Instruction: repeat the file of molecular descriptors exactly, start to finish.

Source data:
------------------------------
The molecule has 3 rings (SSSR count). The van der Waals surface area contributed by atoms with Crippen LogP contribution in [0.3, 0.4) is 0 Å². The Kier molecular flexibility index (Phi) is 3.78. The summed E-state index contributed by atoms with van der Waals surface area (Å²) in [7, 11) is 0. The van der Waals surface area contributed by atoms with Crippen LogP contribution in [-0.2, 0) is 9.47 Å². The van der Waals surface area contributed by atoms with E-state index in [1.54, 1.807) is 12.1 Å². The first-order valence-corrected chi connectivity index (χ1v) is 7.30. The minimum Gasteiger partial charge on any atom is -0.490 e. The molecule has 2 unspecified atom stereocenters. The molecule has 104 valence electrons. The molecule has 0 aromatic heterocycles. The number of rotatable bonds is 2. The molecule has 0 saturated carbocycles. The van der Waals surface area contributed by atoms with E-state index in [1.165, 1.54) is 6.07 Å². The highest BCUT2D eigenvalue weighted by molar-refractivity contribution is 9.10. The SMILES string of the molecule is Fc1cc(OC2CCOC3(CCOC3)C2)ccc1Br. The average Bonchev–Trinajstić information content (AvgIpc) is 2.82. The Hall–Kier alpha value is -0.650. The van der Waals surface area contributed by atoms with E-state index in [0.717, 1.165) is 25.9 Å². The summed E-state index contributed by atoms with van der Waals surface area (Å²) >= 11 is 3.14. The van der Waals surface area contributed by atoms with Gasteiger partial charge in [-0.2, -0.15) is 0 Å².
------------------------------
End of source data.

The molecule has 3 rings (SSSR count). The van der Waals surface area contributed by atoms with Crippen LogP contribution in [0.3, 0.4) is 0 Å². The Kier molecular flexibility index (Phi) is 3.78. The summed E-state index contributed by atoms with van der Waals surface area (Å²) in [7, 11) is 0. The van der Waals surface area contributed by atoms with Crippen LogP contribution in [-0.2, 0) is 9.47 Å². The van der Waals surface area contributed by atoms with E-state index in [1.54, 1.807) is 12.1 Å². The first-order valence-corrected chi connectivity index (χ1v) is 7.30. The minimum Gasteiger partial charge on any atom is -0.490 e. The molecule has 2 unspecified atom stereocenters. The molecule has 104 valence electrons. The molecule has 0 aromatic heterocycles. The number of rotatable bonds is 2. The molecule has 0 saturated carbocycles. The van der Waals surface area contributed by atoms with E-state index in [1.165, 1.54) is 6.07 Å². The highest BCUT2D eigenvalue weighted by molar-refractivity contribution is 9.10. The SMILES string of the molecule is Fc1cc(OC2CCOC3(CCOC3)C2)ccc1Br. The average Bonchev–Trinajstić information content (AvgIpc) is 2.82. The Hall–Kier alpha value is -0.650. The van der Waals surface area contributed by atoms with E-state index in [0.717, 1.165) is 25.9 Å². The summed E-state index contributed by atoms with van der Waals surface area (Å²) >= 11 is 3.14. The van der Waals surface area contributed by atoms with Gasteiger partial charge in [-0.2, -0.15) is 0 Å².